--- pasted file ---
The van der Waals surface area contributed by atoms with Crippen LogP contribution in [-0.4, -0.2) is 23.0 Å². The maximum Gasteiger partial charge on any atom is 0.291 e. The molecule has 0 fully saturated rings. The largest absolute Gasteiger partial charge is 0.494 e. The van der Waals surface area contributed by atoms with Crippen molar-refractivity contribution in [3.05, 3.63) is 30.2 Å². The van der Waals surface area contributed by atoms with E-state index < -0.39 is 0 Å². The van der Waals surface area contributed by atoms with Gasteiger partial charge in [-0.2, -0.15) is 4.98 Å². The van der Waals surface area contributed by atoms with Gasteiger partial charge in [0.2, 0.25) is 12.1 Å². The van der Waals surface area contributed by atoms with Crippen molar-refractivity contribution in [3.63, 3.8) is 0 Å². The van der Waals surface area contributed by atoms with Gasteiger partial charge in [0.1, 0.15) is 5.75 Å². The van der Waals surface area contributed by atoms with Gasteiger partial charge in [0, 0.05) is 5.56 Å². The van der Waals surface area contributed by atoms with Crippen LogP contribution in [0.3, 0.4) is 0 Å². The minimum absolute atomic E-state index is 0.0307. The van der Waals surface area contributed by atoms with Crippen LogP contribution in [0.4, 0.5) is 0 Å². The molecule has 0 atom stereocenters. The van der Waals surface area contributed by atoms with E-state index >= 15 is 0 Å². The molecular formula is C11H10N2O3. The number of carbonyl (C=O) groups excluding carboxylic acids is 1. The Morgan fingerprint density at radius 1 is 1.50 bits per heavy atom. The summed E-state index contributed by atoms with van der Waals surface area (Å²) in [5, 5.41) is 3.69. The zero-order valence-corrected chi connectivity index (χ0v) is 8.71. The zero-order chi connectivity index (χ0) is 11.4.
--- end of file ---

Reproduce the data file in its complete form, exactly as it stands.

The van der Waals surface area contributed by atoms with Crippen LogP contribution in [-0.4, -0.2) is 23.0 Å². The maximum Gasteiger partial charge on any atom is 0.291 e. The molecule has 0 fully saturated rings. The largest absolute Gasteiger partial charge is 0.494 e. The van der Waals surface area contributed by atoms with Crippen molar-refractivity contribution in [3.05, 3.63) is 30.2 Å². The van der Waals surface area contributed by atoms with E-state index < -0.39 is 0 Å². The van der Waals surface area contributed by atoms with Gasteiger partial charge in [-0.2, -0.15) is 4.98 Å². The van der Waals surface area contributed by atoms with Gasteiger partial charge in [0.2, 0.25) is 12.1 Å². The van der Waals surface area contributed by atoms with Crippen molar-refractivity contribution in [3.63, 3.8) is 0 Å². The van der Waals surface area contributed by atoms with Gasteiger partial charge in [0.1, 0.15) is 5.75 Å². The van der Waals surface area contributed by atoms with Gasteiger partial charge in [0, 0.05) is 5.56 Å². The van der Waals surface area contributed by atoms with Crippen LogP contribution in [0.3, 0.4) is 0 Å². The minimum absolute atomic E-state index is 0.0307. The van der Waals surface area contributed by atoms with Crippen LogP contribution in [0.4, 0.5) is 0 Å². The molecule has 0 atom stereocenters. The van der Waals surface area contributed by atoms with E-state index >= 15 is 0 Å². The molecular formula is C11H10N2O3. The number of carbonyl (C=O) groups excluding carboxylic acids is 1. The Morgan fingerprint density at radius 1 is 1.50 bits per heavy atom. The summed E-state index contributed by atoms with van der Waals surface area (Å²) in [5, 5.41) is 3.69. The zero-order valence-corrected chi connectivity index (χ0v) is 8.71. The zero-order chi connectivity index (χ0) is 11.4.